Simulating diffusion networks: Using the `rdiffnet` function

library(knitr)
knitr::opts_chunk$set(fig.width=9, fig.height=6, out.width="600px",fig.align = "center")

Simulating diffusion networks: Using the rdiffnet function

In this example we compare 3 different simulations that use the same baseline (seed) network, a scale-free generated via rgraph_ba (Barabasi-Albert) with parameter m=4 (number of new ties that each added node includes in the graph). The only difference between the three simulations is that we use a different set of seed adopters, "random", "central" and "marginal". All three cases start with 5% of the network having adopted the innovation.

library(netdiffuseR)
s <- 11532
set.seed(s)
diffnet_ran <- rdiffnet(200, 20, "random", seed.p.adopt = .1,
                        seed.graph = "small-world",
                        rgraph.args = list(undirected=FALSE, k=4, p=.5),
                        threshold.dist = function(x) 0.3)

set.seed(s)
diffnet_cen <- rdiffnet(200, 20, "central", seed.p.adopt = .1,
                        seed.graph = "small-world",
                        rgraph.args = list(undirected=FALSE, k=4, p=.5),
                        threshold.dist = function(x) 0.3)

set.seed(s)
diffnet_mar <- rdiffnet(200, 20, "marginal", seed.p.adopt = .1,
                        seed.graph = "small-world",
                        rgraph.args = list(undirected=FALSE, k=4, p=.5),
                        threshold.dist = function(x) 0.3)

Furthermore, we can take a more detail view of what's going on in each network using the summary method. For example, lets take a look at the marginal network:

summary(diffnet_mar)

At a first look, printing the networks, we can see that they differ in the number of adopters, as the adoption rate shows:

diffnet_ran; diffnet_cen; diffnet_mar

So, as expected, the network that used central nodes as first adopters is the one that reached the highest adoption rate, 0.95; meanwhile the network that used marginal nodes as seed has the lowest adoption rate, 0.56. Lets compare the set of initial adopters graphically

cols <- c("lightblue","green", "blue")

oldpar <- par(no.readonly = TRUE)
par(mfcol=c(1,3), mai = c(0, 0, 1, 0), mar = rep(1, 4) +  0.1)
set.seed(s);plot(diffnet_ran, main="Random seed")
set.seed(s);plot(diffnet_cen, main="Central seed")
coords <- set.seed(s);plot(diffnet_mar, main="Marginal seed")
par(oldpar)

An interesting way of visualizing the diffusion process is using the plot_diffnet function. In this case, instead of plotting all the 20 periods (networks), we only focus on a subset (henceforth we use the slices argument).

plot_diffnet(diffnet_ran, slices = c(1,4,8,12,16,20), layout=coords)

Diffusion process

An easy way to compare these three networks is by checking the cumulative adoption counts, in particular, the proportion. Using the function plot_adopters we can achieve our goal

plot_adopters(diffnet_ran, bg = cols[1], include.legend = FALSE, what="cumadopt")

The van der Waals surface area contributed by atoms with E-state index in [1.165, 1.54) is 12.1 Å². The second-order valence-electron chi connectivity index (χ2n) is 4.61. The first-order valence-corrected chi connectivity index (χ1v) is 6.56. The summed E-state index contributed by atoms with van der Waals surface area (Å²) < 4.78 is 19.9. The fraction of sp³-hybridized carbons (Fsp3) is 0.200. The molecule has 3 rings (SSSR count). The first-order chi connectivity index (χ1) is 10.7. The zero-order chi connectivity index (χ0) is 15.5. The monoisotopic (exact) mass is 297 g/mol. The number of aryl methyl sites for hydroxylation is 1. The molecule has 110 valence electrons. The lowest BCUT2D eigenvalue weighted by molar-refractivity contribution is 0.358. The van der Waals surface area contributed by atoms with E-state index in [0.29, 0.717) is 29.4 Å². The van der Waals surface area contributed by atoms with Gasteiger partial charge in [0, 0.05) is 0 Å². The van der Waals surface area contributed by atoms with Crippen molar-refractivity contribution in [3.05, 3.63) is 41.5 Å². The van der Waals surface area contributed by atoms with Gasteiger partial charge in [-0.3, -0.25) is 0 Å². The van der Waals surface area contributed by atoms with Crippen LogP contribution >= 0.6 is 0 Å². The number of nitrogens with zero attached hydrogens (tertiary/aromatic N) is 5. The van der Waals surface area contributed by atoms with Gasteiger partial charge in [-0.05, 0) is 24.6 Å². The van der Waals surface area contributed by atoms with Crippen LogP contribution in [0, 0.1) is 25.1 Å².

plot_adopters(diffnet_cen, bg = cols[2], add=TRUE, what="cumadopt")
plot_adopters(diffnet_mar, bg = cols[3], add=TRUE, what="cumadopt")

legend("topleft", bty="n",
       legend = c("Random","Central", "Marginal"),
       fill=cols)

Comparing hazard rates we can do the following

plot_hazard(diffnet_ran, ylim=c(0,1), bg=cols[1])
plot_hazard(diffnet_cen, add=TRUE, bg=cols[2])
plot_hazard(diffnet_mar, add=TRUE, bg=cols[3])

legend("topleft", bty="n",
       legend = c("Random","Central", "Marginal"),
       fill=cols)

Furthermore, we can calculate infectiousness and susceptibility on each network and see whether both are correlated in each one of the processess.

plot_infectsuscep(diffnet_ran, bins=15, K=3, 
                  main = "Distribution of Infectiousness and\nSusceptibility (Random)")
plot_infectsuscep(diffnet_cen, bins=15, K=3, 
                  main = "Distribution of Infectiousness and\nSusceptibility (Central)")
plot_infectsuscep(diffnet_mar, bins=15, K=3, 
                  main = "Distribution of Infectiousness and\nSusceptibility (Marginal)")
plot_threshold(diffnet_ran)

Multiple simulations using rdiffnet_multiple

The rdiffnet_multiple is a wrapper of rdiffnet that allows performing simulation studies. In particular, the user can defined a set of shared parameters across simulations and retrieve one or more statistics from each one of them. The followin example is included in the manual of the function:

# Simulating a diffusion process with all the defaults but setting 
# -seed.nodes- to be random
set.seed(1)
ans0 <- rdiffnet_multiple(R=50, statistic=function(x) sum(!is.na(x$toa)),
                          n = 100, t = 4, seed.nodes = "random", stop.no.diff=FALSE)

# Simulating a diffusion process with all the defaults but setting 
# -seed.nodes- to be central
set.seed(1)
ans1 <- rdiffnet_multiple(R=50, statistic=function(x) sum(!is.na(x$toa)),
                          n = 100, t = 4, seed.nodes = "central", stop.no.diff=FALSE)

boxplot(cbind(Random = ans0, Central = ans1),
        main="Distribution of number of adopters in\ndifferent seedscenarios",
        sub = "(50 simulations each)", ylab="Number of adopters")


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netdiffuseR documentation built on Nov. 17, 2017, 3:59 a.m.